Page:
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    1. The neighbor left us a voicemail message about cutting the Strelizia in which she referenced concerns on the part of unnamed neighbors so I'm virtually certain the work was prompted by the concerns of the same person who has pushed the view issue with me, Matt. A Dodonea would have been a good idea at the bottom of the slope, although the Pittosporum tenuifolium should do the trick once the shrubs grow up, assuming that they survive the decay of the Yucca roots below them, which is already causing sinking. I'm not sure what, if anything I want to put next to the Arbutus along the fence in the front - I don't want to crowd the tree's roots.

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  7. I remember seeing those giant bird of paradise back in May when I visited. I have a tiny one of my own now, which will live in the greenhouse over the winter. I'm fascinated to see how big it will get.

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    1. Hopefully, the pot will keep it under control, Alison. Otherwise, you'll need to cut a hole in your greenhouse roof!

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  8. It must be a bit disorienting to never know whose house will suddenly become part of your backyard, so to speak! I think of my aunt's yard, which in my childhood was sheltered by huge Eucalyptus trees at the back. I still can't believe the yard is the same size. Oh, well, those trees came down years ago, and I know she was sooo glad to get rid of them finally! For what it's worth, some of the desert small tree/large shrub types supply much more open shade than the subtropicals and, of course, don't require much water. Something to supply more visual barrier, perhaps? Just a thought as I know I'm not really aware of what the height limitations are with your neighbors -- or which desert plants will grow there!

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    1. There have been a lot of unexpected changes to the sense of enclosure the property had when we bought it, Amy. The last owner had the house for just over a year and we were never able to get a straight answer on why he put it back on the market so quickly - now I think we know. The height limitation specified by the "view conservation" ordinance is 16 feet or the house ridgeline, whichever is LOWER. The ridgeline of our one-story house is 12 feet. However, a neighbor registering a complaint can't specify her entire view area - the ordinance deals only with the "primary" view area, a fact I'm not sure my neighbor up the street understands. I'm scheduling tree trimming on an annual basis now but, if I get pushed to take out more trees, I'm going to make a case against not only the complaint but the ordinance - we shouldn't be taking out trees in the middle of a severe drought.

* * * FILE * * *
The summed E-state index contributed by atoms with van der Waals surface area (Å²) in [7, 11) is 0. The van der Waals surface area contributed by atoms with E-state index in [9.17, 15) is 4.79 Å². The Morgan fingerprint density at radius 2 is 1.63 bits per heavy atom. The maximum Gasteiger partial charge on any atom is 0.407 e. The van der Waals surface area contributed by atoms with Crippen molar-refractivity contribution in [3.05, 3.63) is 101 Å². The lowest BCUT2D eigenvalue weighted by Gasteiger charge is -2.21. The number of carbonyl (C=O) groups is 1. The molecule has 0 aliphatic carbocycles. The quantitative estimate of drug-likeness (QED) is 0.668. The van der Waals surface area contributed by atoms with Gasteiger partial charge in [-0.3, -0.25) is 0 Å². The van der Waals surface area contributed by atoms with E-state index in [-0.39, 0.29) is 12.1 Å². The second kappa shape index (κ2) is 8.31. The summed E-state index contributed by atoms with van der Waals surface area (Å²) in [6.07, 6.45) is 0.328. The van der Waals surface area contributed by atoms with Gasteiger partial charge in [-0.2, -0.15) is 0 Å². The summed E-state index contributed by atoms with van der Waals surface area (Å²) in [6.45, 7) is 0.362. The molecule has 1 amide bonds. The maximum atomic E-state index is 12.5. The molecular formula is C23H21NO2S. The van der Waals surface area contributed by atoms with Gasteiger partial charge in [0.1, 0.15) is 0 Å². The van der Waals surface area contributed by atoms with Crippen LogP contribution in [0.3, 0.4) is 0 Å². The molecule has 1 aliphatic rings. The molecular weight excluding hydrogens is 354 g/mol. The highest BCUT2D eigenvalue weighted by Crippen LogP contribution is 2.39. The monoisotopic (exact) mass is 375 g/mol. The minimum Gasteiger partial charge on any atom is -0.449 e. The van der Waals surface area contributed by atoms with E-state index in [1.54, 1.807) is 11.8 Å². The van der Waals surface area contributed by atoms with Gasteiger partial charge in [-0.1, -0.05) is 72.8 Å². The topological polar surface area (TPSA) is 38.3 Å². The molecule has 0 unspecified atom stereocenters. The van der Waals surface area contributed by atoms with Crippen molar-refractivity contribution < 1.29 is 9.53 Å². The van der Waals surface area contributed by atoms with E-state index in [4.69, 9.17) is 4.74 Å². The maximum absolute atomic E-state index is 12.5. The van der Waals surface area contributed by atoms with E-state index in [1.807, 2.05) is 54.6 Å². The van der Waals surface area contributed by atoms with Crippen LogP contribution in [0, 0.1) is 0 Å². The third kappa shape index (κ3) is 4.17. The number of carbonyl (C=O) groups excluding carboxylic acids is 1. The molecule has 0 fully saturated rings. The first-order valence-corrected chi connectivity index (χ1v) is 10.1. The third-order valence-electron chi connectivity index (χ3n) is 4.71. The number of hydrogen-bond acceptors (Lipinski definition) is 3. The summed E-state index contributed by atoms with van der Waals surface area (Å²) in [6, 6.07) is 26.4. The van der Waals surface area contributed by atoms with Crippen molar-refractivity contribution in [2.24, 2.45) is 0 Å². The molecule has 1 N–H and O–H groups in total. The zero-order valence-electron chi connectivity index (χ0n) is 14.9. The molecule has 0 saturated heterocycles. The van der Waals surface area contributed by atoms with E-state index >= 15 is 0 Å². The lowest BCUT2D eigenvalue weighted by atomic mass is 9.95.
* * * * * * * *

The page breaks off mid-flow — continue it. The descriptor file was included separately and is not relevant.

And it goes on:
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  9. Your garden seems much bigger than half an acre. It is amazing what a wealth of plants you have there. I know what you mean about screening neighbours, one likes to feel one is in one,' s own world in the garden. I hope you can resolve the problem. Bananas grow quickly don' t they?

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    1. I think the level changes make the property feel bigger - and that open view looking out toward the harbor. Banana trees do grow fast but the giant bird of paradise which makes up more than half of the foliage screen grows more slowly. Our water restrictions may also slow their growth.

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  10. I am in awe of folks who can take a little balcony in New York City, say, and use plants and trellises to turn a few dozen square feet into a private sanctuary. I've always been a "little house, lotta land" kind of person (little house, little land these days), but even with elbow room, privacy can be a concern, and I'm always on the lookout for good screening ideas. Wonder how Strelitzia nicolai would do in a pot...